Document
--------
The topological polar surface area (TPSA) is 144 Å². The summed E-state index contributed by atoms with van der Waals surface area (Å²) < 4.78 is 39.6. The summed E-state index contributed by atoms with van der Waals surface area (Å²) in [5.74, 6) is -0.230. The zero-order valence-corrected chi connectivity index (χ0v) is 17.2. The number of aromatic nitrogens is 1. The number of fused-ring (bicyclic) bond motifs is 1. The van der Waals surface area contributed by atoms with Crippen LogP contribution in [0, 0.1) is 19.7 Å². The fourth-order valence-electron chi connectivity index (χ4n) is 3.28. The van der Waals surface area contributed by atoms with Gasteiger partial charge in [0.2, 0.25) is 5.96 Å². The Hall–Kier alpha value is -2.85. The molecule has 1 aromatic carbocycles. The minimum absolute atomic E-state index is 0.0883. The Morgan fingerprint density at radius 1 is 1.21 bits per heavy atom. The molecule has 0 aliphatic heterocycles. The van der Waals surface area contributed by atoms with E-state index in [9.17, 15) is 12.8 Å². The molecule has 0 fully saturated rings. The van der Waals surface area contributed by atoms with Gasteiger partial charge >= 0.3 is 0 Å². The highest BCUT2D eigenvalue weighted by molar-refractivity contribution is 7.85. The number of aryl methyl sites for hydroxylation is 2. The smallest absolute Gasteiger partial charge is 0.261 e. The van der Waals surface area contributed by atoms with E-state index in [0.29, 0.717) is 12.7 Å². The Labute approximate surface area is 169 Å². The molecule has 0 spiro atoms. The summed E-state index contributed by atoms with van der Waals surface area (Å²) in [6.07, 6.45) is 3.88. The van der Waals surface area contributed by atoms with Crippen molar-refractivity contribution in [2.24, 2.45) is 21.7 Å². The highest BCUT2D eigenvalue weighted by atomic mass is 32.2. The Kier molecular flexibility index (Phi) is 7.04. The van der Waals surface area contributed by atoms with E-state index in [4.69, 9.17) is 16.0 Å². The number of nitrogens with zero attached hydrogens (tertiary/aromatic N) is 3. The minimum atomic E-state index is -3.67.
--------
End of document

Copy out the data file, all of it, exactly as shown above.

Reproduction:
The topological polar surface area (TPSA) is 144 Å². The summed E-state index contributed by atoms with van der Waals surface area (Å²) < 4.78 is 39.6. The summed E-state index contributed by atoms with van der Waals surface area (Å²) in [5.74, 6) is -0.230. The zero-order valence-corrected chi connectivity index (χ0v) is 17.2. The number of aromatic nitrogens is 1. The number of fused-ring (bicyclic) bond motifs is 1. The van der Waals surface area contributed by atoms with Crippen LogP contribution in [0, 0.1) is 19.7 Å². The fourth-order valence-electron chi connectivity index (χ4n) is 3.28. The van der Waals surface area contributed by atoms with Gasteiger partial charge in [0.2, 0.25) is 5.96 Å². The Hall–Kier alpha value is -2.85. The molecule has 1 aromatic carbocycles. The minimum absolute atomic E-state index is 0.0883. The Morgan fingerprint density at radius 1 is 1.21 bits per heavy atom. The molecule has 0 aliphatic heterocycles. The van der Waals surface area contributed by atoms with E-state index in [9.17, 15) is 12.8 Å². The molecule has 0 fully saturated rings. The van der Waals surface area contributed by atoms with Gasteiger partial charge >= 0.3 is 0 Å². The highest BCUT2D eigenvalue weighted by molar-refractivity contribution is 7.85. The number of aryl methyl sites for hydroxylation is 2. The smallest absolute Gasteiger partial charge is 0.261 e. The van der Waals surface area contributed by atoms with E-state index in [0.29, 0.717) is 12.7 Å². The Labute approximate surface area is 169 Å². The molecule has 0 spiro atoms. The summed E-state index contributed by atoms with van der Waals surface area (Å²) in [6.07, 6.45) is 3.88. The van der Waals surface area contributed by atoms with Crippen molar-refractivity contribution in [2.24, 2.45) is 21.7 Å². The highest BCUT2D eigenvalue weighted by atomic mass is 32.2. The Kier molecular flexibility index (Phi) is 7.04. The van der Waals surface area contributed by atoms with E-state index in [4.69, 9.17) is 16.0 Å². The number of nitrogens with zero attached hydrogens (tertiary/aromatic N) is 3. The minimum atomic E-state index is -3.67.